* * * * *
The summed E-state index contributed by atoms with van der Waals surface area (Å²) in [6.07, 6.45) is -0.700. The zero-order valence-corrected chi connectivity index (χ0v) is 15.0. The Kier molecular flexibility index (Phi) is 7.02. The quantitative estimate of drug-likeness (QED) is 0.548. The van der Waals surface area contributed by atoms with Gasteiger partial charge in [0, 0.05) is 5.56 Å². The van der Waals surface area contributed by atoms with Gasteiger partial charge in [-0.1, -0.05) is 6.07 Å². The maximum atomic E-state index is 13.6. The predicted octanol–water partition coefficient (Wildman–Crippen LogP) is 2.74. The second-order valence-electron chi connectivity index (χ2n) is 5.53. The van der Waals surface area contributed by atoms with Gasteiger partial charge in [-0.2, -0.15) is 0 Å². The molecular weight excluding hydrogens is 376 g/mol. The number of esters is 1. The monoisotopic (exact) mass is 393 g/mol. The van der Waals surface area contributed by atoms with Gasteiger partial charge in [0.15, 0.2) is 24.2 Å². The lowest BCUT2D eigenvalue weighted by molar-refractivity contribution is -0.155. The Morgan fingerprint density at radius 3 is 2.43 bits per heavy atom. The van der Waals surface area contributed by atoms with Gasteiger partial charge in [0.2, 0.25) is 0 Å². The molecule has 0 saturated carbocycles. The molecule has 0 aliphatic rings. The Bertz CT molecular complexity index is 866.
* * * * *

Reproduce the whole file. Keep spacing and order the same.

The summed E-state index contributed by atoms with van der Waals surface area (Å²) in [6.07, 6.45) is -0.700. The zero-order valence-corrected chi connectivity index (χ0v) is 15.0. The Kier molecular flexibility index (Phi) is 7.02. The quantitative estimate of drug-likeness (QED) is 0.548. The van der Waals surface area contributed by atoms with Gasteiger partial charge in [0, 0.05) is 5.56 Å². The van der Waals surface area contributed by atoms with Gasteiger partial charge in [-0.1, -0.05) is 6.07 Å². The maximum atomic E-state index is 13.6. The predicted octanol–water partition coefficient (Wildman–Crippen LogP) is 2.74. The second-order valence-electron chi connectivity index (χ2n) is 5.53. The van der Waals surface area contributed by atoms with Gasteiger partial charge in [-0.2, -0.15) is 0 Å². The molecular weight excluding hydrogens is 376 g/mol. The number of esters is 1. The monoisotopic (exact) mass is 393 g/mol. The van der Waals surface area contributed by atoms with Gasteiger partial charge in [0.15, 0.2) is 24.2 Å². The lowest BCUT2D eigenvalue weighted by molar-refractivity contribution is -0.155. The Morgan fingerprint density at radius 3 is 2.43 bits per heavy atom. The van der Waals surface area contributed by atoms with Gasteiger partial charge in [0.2, 0.25) is 0 Å². The molecule has 0 saturated carbocycles. The molecule has 0 aliphatic rings. The Bertz CT molecular complexity index is 866.